Newspaper Page Text
OLD HAYSEED'S FIRST LOVE.
Why, howdy, Bill! git down an' hitch.
For Martha gone ter see
Old Sister Gibbs—she's purty sick—
I'her's no one here but me;
An' Si, he's gone ter singing' skule,
Down yonder 'bout er mile;
Cum in, an' make yerself at home,
Set down an' stay awhile.
V'on ast me how I got my wife;
I'll tell y*r how it wuz:
We fell in love when w'eu wuz young,
Jes like two children duz.
The more we growed, the more we loved;
The older that we'd git,
The happier our lives 'onld be,
Au' we love like children yet.
We of'en talk about the time
I n.st her for her han';
Then we wuz young an' green ez gourds;
We didn'c onderstao'
The little tricks o' Cupid then,
The fun at us he poked,
While she would set thar sawiu' wood,
I'd set thar nearly choked.
1 went thar seven times ter ast,
An' every lime I went
I thought I'd pop the question then
An' get her swtet consent.
Somehow I couldn't fix my mouth,
My legs would have the shakes;
I'd break out in a dead cold sw'et,
My In Kits git full o' snakes.
One night I screwed ruy courags up
Ter make the job complete;
I'd ast he.- ef she would be mine
Or drap dead at her feet.
We sneaked out in the garden, Bill.
An' on a bench we sot;
We slid towards each other then
Ez ef thet oench wuz hot.
I put my arm around her waist
An' then I kissed her, too.
She sed: "The moon io lookin'—don't"
"I don't keer ef she do."
I ast her ef she'd marry me;
She didn't say a thing,
But sot thar like she'd lost her voice
An' chawed her apron string.
The stars wur w:nkin' at the moon,
The night wuz sorter still;
She leaned agin' me an' she sed:
"I sorter guess I will."
I told her tw'arn't no time to doubt,
Au' me live on the guess,
She put her sweet, fresh lips ter mine
An' softly whispered "Yes!"
Gee whiz! my heart went ter my boot*,
A snake crawled up my sleeve,
I felt my spine a turnin' cold,
I wuz too weak ter leave.
It wazn't long before I went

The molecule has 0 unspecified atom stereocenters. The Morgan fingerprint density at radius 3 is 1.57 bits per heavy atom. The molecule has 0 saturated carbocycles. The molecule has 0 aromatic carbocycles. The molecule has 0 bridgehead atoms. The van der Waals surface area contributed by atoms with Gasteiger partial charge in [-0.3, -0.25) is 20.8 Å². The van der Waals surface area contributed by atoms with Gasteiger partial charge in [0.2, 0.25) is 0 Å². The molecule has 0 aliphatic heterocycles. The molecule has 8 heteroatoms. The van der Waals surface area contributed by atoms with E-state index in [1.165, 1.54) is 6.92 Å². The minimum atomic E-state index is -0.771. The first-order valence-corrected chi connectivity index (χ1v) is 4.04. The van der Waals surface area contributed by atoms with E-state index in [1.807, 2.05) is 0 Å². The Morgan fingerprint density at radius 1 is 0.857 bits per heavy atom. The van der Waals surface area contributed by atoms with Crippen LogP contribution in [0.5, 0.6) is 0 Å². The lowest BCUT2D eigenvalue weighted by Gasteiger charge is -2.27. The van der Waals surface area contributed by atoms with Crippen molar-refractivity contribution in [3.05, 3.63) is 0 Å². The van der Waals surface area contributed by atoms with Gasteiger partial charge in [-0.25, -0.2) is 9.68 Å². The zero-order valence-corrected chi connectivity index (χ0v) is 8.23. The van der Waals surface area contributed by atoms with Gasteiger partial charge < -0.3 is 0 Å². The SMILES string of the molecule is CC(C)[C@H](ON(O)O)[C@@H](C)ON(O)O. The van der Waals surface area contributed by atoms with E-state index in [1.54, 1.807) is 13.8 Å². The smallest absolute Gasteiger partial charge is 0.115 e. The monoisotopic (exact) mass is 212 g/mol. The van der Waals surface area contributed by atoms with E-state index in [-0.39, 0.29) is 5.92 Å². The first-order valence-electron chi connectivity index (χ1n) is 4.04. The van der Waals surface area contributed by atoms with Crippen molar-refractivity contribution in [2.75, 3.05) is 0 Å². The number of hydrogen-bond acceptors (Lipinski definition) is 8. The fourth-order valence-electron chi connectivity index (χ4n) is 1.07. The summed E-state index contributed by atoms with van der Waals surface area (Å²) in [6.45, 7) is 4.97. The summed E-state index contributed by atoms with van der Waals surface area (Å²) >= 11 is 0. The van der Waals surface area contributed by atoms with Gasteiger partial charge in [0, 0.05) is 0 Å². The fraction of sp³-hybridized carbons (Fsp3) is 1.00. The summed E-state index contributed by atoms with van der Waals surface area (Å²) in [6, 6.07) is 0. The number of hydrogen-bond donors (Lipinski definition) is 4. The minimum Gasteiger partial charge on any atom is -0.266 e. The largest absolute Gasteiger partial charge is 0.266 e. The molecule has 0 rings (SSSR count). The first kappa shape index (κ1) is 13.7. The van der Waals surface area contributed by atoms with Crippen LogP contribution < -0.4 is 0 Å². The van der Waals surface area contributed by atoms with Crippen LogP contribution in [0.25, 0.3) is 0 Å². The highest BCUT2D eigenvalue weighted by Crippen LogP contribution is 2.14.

Back to that house to git
Thfc only gal I ever loved.
An' Bill, I've got her yit.
Ah! here she is- don't go yit, Bill,
When she cuins back down stars
We'll read the Bible for awhile,
An' then kneel down in pra'rs;
An' in them pra'rs we'll not forgit
That you are kneelin' near,
An' Gxi an' angels will be glad
To know that you wnz here.
—Will Hays in Courier-Journal.
The value of the future depends entirely
upon the value attached to today; there is
no magic in the years to come; nothing can
bloom in those fairer fields save that which
is sown today. The great aim of Christian
ity is not to teach men the glory of the life
to come, hut the sacredness of the life that
now is: not to make men imagine the
beauty of heaven, but to make them realize
the divinity of earth; not to unveil the
splendor of the Almighty, enthroned aimmg
angels; but to reveal deity iv the Man ot
Nuzereth. He has mastered the secret of
life who has learned the value of the pres
cut moment, who sees the beauty of present
surroundiug*, and who recognizes the possi
bility of sainthood in his neighbors. To
make the most and the best out ot today is
to command the highest resources of the fu
ture. For there is no future outside of us;
it lies within U3, aud we mike it for our-
LIVING UP TO THEIR REPUTATION.
By firmeutiae Young.
In all Michaelville no family had quite
the standing of the O'Rourkes. It had
been so ever since Mr. O'Rourke's mother
died, and they had given her "sich a
foine sind off," as Bridget Murphy ex
The good whiskey freely distributed at
that time still fondly lingered in the
memories of the Michaelvillians.
"Sure an there's nothin' mane about
Dinnis O'Rourke," boasted that individ.
ual. "'Me mither herself, saints rist her
Bowl, would be plased wid this little af
fair of hers."
The funeral procession was the longest
that had ever been seen upon a like occa
sion in that town. What mattered it
that the rear was brought up by Pat
Murphy's old broken down chaise, that
must have been twin-sister to that re